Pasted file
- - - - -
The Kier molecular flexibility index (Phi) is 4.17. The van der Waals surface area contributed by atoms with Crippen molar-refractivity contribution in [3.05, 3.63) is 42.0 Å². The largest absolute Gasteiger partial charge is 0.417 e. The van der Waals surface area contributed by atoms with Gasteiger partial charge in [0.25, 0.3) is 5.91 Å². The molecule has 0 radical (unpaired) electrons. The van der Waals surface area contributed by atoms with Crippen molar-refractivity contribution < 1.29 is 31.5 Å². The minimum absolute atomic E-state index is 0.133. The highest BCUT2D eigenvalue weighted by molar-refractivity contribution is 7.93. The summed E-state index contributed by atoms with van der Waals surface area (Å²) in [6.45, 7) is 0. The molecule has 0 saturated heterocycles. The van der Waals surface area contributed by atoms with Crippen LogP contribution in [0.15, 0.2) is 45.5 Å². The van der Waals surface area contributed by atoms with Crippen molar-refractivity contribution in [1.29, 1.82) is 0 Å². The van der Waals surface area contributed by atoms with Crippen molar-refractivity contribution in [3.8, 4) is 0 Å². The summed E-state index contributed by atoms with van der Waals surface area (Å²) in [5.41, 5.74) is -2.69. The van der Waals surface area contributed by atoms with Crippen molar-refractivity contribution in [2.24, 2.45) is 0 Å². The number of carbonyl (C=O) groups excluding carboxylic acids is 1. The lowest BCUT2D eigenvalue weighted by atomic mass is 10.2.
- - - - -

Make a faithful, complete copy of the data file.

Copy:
The Kier molecular flexibility index (Phi) is 4.17. The van der Waals surface area contributed by atoms with Crippen molar-refractivity contribution in [3.05, 3.63) is 42.0 Å². The largest absolute Gasteiger partial charge is 0.417 e. The van der Waals surface area contributed by atoms with Gasteiger partial charge in [0.25, 0.3) is 5.91 Å². The molecule has 0 radical (unpaired) electrons. The van der Waals surface area contributed by atoms with Crippen molar-refractivity contribution < 1.29 is 31.5 Å². The minimum absolute atomic E-state index is 0.133. The highest BCUT2D eigenvalue weighted by molar-refractivity contribution is 7.93. The summed E-state index contributed by atoms with van der Waals surface area (Å²) in [6.45, 7) is 0. The molecule has 0 saturated heterocycles. The van der Waals surface area contributed by atoms with Crippen LogP contribution in [0.15, 0.2) is 45.5 Å². The van der Waals surface area contributed by atoms with Crippen molar-refractivity contribution in [1.29, 1.82) is 0 Å². The van der Waals surface area contributed by atoms with Crippen molar-refractivity contribution in [3.8, 4) is 0 Å². The summed E-state index contributed by atoms with van der Waals surface area (Å²) in [5.41, 5.74) is -2.69. The van der Waals surface area contributed by atoms with Crippen molar-refractivity contribution in [2.24, 2.45) is 0 Å². The number of carbonyl (C=O) groups excluding carboxylic acids is 1. The lowest BCUT2D eigenvalue weighted by atomic mass is 10.2.